• Syntax and diction: Simple, clear language that emphasizes the mirror’s functionality and reliability.
  • Figurative language: Use of metaphors like “swallow immediately” which conveys the mirror’s capability to absorb and reflect exactly what it sees.

Second Stanza—

  • Literal description: The focus shifts from the mirror itself to the woman who uses it. She is depicted interacting with the mirror, searching for her identity and confronting her aging self.
  • Literary techniques: Continued personification of the mirror; symbolism of the lake, representing depth and introspection.
  • Syntax and diction: The sentences grow longer, mirroring the woman’s increasing contemplation and distress.
  • Figurative language: Metaphorical language intensifies, with the “terrible fish” symbolizing the woman’s fear of aging and her own mortality.


  • Self-Perception: The mirror, as the poem’s central object, reflects not just the physical appearance but also the inner turmoil and changing self-perceptions of the woman it observes.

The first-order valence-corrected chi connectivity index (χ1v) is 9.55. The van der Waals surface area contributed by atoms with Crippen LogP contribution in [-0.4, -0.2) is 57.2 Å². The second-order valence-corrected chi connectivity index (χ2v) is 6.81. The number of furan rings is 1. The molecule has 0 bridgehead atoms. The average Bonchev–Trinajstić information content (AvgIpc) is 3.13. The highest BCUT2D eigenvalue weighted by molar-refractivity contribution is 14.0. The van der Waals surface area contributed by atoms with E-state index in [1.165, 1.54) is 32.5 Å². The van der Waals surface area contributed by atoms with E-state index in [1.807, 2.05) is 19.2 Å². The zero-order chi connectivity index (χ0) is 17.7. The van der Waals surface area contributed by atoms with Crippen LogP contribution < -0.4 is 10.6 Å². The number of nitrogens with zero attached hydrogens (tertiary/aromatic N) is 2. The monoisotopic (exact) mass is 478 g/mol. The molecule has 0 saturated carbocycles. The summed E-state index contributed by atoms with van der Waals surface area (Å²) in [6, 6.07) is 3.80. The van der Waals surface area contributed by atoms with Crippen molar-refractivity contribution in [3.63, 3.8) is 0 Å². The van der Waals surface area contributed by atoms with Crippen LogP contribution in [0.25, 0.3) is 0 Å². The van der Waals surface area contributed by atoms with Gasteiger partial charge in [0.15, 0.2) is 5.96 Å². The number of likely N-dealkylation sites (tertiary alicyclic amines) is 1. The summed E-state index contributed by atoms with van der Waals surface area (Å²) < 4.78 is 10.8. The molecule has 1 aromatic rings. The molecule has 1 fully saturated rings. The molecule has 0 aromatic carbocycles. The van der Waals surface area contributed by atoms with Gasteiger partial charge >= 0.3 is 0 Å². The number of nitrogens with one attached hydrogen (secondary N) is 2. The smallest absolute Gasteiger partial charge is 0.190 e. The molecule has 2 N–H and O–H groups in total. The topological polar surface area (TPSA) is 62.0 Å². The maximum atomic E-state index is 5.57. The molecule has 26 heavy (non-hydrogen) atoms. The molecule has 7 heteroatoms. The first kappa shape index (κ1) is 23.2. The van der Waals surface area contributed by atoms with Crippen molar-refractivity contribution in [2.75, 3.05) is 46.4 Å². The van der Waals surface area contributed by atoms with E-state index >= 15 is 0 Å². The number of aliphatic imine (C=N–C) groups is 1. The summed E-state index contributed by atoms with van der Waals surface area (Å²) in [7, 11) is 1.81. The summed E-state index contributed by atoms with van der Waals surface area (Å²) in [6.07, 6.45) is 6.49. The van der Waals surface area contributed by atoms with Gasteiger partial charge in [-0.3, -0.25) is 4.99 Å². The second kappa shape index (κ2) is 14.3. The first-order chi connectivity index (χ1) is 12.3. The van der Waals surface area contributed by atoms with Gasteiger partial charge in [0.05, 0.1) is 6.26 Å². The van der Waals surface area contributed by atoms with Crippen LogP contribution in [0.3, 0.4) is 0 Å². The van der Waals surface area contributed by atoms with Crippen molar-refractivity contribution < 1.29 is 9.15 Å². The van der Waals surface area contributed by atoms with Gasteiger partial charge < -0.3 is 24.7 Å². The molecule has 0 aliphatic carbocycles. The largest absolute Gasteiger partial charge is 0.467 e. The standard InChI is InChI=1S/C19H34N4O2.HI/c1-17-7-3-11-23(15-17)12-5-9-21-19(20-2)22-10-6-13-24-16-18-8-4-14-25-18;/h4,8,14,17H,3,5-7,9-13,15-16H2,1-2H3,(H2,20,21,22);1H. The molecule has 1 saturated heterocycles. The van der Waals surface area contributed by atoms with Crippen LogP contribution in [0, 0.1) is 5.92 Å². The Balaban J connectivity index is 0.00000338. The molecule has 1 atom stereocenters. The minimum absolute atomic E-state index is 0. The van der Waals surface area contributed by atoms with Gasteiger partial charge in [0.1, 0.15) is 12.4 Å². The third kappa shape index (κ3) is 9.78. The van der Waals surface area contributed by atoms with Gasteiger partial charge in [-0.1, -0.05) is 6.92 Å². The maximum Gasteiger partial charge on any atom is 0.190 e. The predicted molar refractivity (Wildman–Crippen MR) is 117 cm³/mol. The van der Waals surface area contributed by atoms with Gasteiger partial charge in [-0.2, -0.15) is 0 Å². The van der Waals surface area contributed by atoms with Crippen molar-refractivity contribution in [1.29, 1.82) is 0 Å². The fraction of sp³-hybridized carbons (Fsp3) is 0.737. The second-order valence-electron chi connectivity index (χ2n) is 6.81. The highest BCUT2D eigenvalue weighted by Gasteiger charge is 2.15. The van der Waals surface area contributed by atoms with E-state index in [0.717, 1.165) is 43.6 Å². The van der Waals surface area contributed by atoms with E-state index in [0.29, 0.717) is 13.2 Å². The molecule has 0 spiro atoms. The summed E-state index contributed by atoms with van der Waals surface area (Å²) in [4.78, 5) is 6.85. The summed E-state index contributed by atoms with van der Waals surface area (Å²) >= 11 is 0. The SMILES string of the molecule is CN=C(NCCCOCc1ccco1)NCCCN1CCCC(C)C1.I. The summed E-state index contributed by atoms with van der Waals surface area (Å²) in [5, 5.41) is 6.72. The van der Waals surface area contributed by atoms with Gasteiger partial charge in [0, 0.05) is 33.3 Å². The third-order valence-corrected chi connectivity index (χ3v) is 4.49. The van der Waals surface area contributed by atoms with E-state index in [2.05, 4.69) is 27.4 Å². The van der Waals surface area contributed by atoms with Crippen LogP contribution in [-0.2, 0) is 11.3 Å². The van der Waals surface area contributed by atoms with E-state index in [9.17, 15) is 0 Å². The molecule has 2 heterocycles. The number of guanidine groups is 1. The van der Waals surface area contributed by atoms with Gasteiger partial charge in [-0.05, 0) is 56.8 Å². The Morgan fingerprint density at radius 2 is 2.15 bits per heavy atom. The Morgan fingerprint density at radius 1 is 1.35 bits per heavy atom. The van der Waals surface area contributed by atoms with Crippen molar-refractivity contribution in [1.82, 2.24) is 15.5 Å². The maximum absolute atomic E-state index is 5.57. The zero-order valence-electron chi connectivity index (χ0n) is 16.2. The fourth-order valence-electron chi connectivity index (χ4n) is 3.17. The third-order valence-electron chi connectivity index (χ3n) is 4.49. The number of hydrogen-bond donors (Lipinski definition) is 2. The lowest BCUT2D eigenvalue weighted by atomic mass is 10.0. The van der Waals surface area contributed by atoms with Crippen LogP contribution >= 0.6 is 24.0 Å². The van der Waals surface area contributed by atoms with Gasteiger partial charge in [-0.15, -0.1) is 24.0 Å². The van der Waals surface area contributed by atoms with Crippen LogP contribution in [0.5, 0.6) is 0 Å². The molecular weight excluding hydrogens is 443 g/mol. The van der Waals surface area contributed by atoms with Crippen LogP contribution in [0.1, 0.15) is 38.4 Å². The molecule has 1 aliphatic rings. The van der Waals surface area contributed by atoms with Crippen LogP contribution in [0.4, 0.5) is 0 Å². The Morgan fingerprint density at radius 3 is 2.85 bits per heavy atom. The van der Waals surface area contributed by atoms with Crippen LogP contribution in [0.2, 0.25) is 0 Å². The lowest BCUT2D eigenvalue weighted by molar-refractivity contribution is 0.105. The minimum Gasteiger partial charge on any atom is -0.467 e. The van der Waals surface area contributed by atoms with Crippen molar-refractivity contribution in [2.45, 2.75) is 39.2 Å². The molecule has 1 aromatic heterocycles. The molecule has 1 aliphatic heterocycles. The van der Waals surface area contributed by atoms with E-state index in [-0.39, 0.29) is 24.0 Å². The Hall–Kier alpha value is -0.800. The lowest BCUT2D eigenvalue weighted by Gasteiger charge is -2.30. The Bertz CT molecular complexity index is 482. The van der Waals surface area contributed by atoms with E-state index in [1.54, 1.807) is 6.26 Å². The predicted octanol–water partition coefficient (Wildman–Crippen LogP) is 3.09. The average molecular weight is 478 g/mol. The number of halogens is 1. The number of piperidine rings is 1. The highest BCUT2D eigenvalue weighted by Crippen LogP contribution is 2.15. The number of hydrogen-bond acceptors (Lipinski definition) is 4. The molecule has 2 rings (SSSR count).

• Aging and Time: The poem poignantly addresses the passage of time as seen in the mirror, from the youthful girl to the aged woman, revealing society’s often harsh attitudes toward aging, especially for women.
  • Truth and Reality: Through the lens of the mirror, Plath explores the concept of unembellished truth. The mirror serves as a symbol of honesty, displaying only what is before it, regardless of the viewer’s feelings or desires.


  • The Mirror/Lake: Symbolizes introspection, truth, and a sometimes brutal reality that confronts the viewer. It also reflects the duality of being both a surface and a depth, showing the surface image and suggesting deeper truths beneath.
  • The Woman: Represents humanity’s anxiety over change and the fear of losing one’s youth and beauty, which society often values above other qualities.

Figurative Language—

  • The transformation of the mirror into a lake suggests a deeper, almost mythological form of reflection, providing a metaphorical space where the woman confronts her deeper self.

Literary Techniques—

  • Contrast: The stark, honest voice of the mirror contrasts with the emotional turmoil of the woman, highlighting the disconnect between how we see ourselves and how we are seen.